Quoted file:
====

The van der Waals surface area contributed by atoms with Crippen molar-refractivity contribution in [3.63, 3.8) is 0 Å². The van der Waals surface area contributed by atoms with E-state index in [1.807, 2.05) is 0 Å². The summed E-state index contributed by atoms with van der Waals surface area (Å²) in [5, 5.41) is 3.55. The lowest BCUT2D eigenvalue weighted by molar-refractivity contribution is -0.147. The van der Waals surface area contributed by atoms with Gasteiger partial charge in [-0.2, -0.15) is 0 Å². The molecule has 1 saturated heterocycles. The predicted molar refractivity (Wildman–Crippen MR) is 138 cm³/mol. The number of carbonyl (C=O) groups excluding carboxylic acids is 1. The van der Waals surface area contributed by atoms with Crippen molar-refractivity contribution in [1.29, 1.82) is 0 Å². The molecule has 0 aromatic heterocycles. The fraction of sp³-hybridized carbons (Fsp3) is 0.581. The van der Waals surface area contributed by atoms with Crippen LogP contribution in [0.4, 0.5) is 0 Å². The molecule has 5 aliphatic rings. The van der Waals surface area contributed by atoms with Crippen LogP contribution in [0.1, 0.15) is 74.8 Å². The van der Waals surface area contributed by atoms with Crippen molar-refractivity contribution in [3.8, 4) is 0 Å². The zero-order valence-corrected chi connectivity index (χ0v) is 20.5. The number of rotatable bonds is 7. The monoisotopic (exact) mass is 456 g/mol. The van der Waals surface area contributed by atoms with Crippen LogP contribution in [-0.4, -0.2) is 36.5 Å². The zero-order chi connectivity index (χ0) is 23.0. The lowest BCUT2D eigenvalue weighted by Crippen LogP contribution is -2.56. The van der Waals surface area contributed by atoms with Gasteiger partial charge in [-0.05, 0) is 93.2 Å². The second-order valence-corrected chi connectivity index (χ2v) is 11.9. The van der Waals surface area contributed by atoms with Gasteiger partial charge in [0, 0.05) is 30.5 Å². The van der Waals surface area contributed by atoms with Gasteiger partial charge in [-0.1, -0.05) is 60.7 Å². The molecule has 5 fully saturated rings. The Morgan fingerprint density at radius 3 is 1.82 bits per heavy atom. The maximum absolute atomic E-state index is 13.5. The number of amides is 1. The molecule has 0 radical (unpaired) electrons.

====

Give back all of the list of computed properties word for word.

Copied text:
The van der Waals surface area contributed by atoms with Crippen molar-refractivity contribution in [3.63, 3.8) is 0 Å². The van der Waals surface area contributed by atoms with E-state index in [1.807, 2.05) is 0 Å². The summed E-state index contributed by atoms with van der Waals surface area (Å²) in [5, 5.41) is 3.55. The lowest BCUT2D eigenvalue weighted by molar-refractivity contribution is -0.147. The van der Waals surface area contributed by atoms with Gasteiger partial charge in [-0.2, -0.15) is 0 Å². The molecule has 1 saturated heterocycles. The predicted molar refractivity (Wildman–Crippen MR) is 138 cm³/mol. The number of carbonyl (C=O) groups excluding carboxylic acids is 1. The van der Waals surface area contributed by atoms with Crippen molar-refractivity contribution in [1.29, 1.82) is 0 Å². The molecule has 0 aromatic heterocycles. The fraction of sp³-hybridized carbons (Fsp3) is 0.581. The van der Waals surface area contributed by atoms with Crippen LogP contribution in [0.4, 0.5) is 0 Å². The molecule has 5 aliphatic rings. The van der Waals surface area contributed by atoms with Crippen LogP contribution in [0.1, 0.15) is 74.8 Å². The van der Waals surface area contributed by atoms with Crippen molar-refractivity contribution in [3.8, 4) is 0 Å². The zero-order valence-corrected chi connectivity index (χ0v) is 20.5. The number of rotatable bonds is 7. The monoisotopic (exact) mass is 456 g/mol. The van der Waals surface area contributed by atoms with Crippen LogP contribution in [-0.4, -0.2) is 36.5 Å². The zero-order chi connectivity index (χ0) is 23.0. The lowest BCUT2D eigenvalue weighted by Crippen LogP contribution is -2.56. The van der Waals surface area contributed by atoms with Gasteiger partial charge in [-0.05, 0) is 93.2 Å². The second-order valence-corrected chi connectivity index (χ2v) is 11.9. The van der Waals surface area contributed by atoms with Gasteiger partial charge in [0, 0.05) is 30.5 Å². The van der Waals surface area contributed by atoms with Gasteiger partial charge in [-0.1, -0.05) is 60.7 Å². The molecule has 5 fully saturated rings. The Morgan fingerprint density at radius 3 is 1.82 bits per heavy atom. The maximum absolute atomic E-state index is 13.5. The number of amides is 1. The molecule has 0 radical (unpaired) electrons.